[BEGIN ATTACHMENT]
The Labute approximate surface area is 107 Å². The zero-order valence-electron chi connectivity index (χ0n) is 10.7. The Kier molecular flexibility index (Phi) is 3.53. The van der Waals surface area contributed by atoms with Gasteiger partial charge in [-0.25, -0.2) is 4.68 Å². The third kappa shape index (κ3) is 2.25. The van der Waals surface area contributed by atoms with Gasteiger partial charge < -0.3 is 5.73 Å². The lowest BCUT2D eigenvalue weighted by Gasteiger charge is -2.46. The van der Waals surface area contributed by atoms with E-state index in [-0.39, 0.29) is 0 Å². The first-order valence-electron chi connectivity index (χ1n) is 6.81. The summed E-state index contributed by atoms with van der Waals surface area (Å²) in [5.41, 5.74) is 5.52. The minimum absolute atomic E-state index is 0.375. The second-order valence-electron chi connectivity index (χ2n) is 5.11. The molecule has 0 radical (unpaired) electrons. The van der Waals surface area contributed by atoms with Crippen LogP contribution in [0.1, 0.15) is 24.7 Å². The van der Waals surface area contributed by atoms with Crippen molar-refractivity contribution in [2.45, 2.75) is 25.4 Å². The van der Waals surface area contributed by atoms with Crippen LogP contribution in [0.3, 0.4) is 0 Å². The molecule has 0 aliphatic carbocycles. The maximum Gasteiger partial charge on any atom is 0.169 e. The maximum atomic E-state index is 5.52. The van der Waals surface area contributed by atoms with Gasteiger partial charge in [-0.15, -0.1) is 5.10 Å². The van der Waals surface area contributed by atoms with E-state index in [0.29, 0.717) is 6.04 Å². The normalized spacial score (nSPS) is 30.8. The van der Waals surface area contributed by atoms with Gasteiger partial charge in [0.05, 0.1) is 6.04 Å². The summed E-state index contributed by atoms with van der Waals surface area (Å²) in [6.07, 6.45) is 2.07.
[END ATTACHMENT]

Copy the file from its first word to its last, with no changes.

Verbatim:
The Labute approximate surface area is 107 Å². The zero-order valence-electron chi connectivity index (χ0n) is 10.7. The Kier molecular flexibility index (Phi) is 3.53. The van der Waals surface area contributed by atoms with Gasteiger partial charge in [-0.25, -0.2) is 4.68 Å². The third kappa shape index (κ3) is 2.25. The van der Waals surface area contributed by atoms with Gasteiger partial charge < -0.3 is 5.73 Å². The lowest BCUT2D eigenvalue weighted by Gasteiger charge is -2.46. The van der Waals surface area contributed by atoms with E-state index in [-0.39, 0.29) is 0 Å². The first-order valence-electron chi connectivity index (χ1n) is 6.81. The summed E-state index contributed by atoms with van der Waals surface area (Å²) in [5.41, 5.74) is 5.52. The minimum absolute atomic E-state index is 0.375. The second-order valence-electron chi connectivity index (χ2n) is 5.11. The molecule has 0 radical (unpaired) electrons. The van der Waals surface area contributed by atoms with Crippen LogP contribution in [0.1, 0.15) is 24.7 Å². The van der Waals surface area contributed by atoms with Crippen molar-refractivity contribution in [2.45, 2.75) is 25.4 Å². The van der Waals surface area contributed by atoms with Crippen LogP contribution in [0.3, 0.4) is 0 Å². The molecule has 0 aliphatic carbocycles. The maximum Gasteiger partial charge on any atom is 0.169 e. The maximum atomic E-state index is 5.52. The van der Waals surface area contributed by atoms with Gasteiger partial charge in [-0.15, -0.1) is 5.10 Å². The van der Waals surface area contributed by atoms with E-state index in [0.29, 0.717) is 6.04 Å². The normalized spacial score (nSPS) is 30.8. The van der Waals surface area contributed by atoms with Gasteiger partial charge in [0.05, 0.1) is 6.04 Å². The summed E-state index contributed by atoms with van der Waals surface area (Å²) in [6.07, 6.45) is 2.07.